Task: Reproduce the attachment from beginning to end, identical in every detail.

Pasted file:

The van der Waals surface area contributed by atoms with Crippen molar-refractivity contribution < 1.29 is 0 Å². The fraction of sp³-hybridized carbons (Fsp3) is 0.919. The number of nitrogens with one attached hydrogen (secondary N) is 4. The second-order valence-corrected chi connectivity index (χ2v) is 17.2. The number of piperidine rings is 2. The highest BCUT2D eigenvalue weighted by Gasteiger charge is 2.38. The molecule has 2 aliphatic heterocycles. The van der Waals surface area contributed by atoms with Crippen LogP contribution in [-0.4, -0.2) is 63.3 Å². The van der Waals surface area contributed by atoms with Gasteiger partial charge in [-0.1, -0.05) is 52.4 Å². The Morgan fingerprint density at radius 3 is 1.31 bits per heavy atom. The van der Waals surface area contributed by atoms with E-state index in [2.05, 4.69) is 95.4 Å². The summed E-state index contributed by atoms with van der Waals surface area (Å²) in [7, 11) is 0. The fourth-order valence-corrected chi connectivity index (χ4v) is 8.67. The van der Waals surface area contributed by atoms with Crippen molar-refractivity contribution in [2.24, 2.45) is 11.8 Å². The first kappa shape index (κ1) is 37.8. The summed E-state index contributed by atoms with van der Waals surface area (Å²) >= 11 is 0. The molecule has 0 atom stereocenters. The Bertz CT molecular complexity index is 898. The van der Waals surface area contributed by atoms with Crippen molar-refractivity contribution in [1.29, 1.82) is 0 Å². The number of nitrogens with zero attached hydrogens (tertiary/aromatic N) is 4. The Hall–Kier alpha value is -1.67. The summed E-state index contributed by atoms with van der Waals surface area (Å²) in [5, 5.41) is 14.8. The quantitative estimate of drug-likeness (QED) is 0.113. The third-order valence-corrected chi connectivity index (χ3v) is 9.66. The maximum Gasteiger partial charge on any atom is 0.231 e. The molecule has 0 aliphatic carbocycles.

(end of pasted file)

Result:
The van der Waals surface area contributed by atoms with Crippen molar-refractivity contribution < 1.29 is 0 Å². The fraction of sp³-hybridized carbons (Fsp3) is 0.919. The number of nitrogens with one attached hydrogen (secondary N) is 4. The second-order valence-corrected chi connectivity index (χ2v) is 17.2. The number of piperidine rings is 2. The highest BCUT2D eigenvalue weighted by Gasteiger charge is 2.38. The molecule has 2 aliphatic heterocycles. The van der Waals surface area contributed by atoms with Crippen LogP contribution in [-0.4, -0.2) is 63.3 Å². The van der Waals surface area contributed by atoms with Gasteiger partial charge in [-0.1, -0.05) is 52.4 Å². The Morgan fingerprint density at radius 3 is 1.31 bits per heavy atom. The van der Waals surface area contributed by atoms with E-state index in [2.05, 4.69) is 95.4 Å². The summed E-state index contributed by atoms with van der Waals surface area (Å²) in [7, 11) is 0. The fourth-order valence-corrected chi connectivity index (χ4v) is 8.67. The van der Waals surface area contributed by atoms with Crippen molar-refractivity contribution in [2.24, 2.45) is 11.8 Å². The first kappa shape index (κ1) is 37.8. The summed E-state index contributed by atoms with van der Waals surface area (Å²) >= 11 is 0. The molecule has 0 atom stereocenters. The Bertz CT molecular complexity index is 898. The van der Waals surface area contributed by atoms with Crippen molar-refractivity contribution in [1.29, 1.82) is 0 Å². The number of nitrogens with zero attached hydrogens (tertiary/aromatic N) is 4. The Hall–Kier alpha value is -1.67. The summed E-state index contributed by atoms with van der Waals surface area (Å²) in [5, 5.41) is 14.8. The quantitative estimate of drug-likeness (QED) is 0.113. The third-order valence-corrected chi connectivity index (χ3v) is 9.66. The maximum Gasteiger partial charge on any atom is 0.231 e. The molecule has 0 aliphatic carbocycles.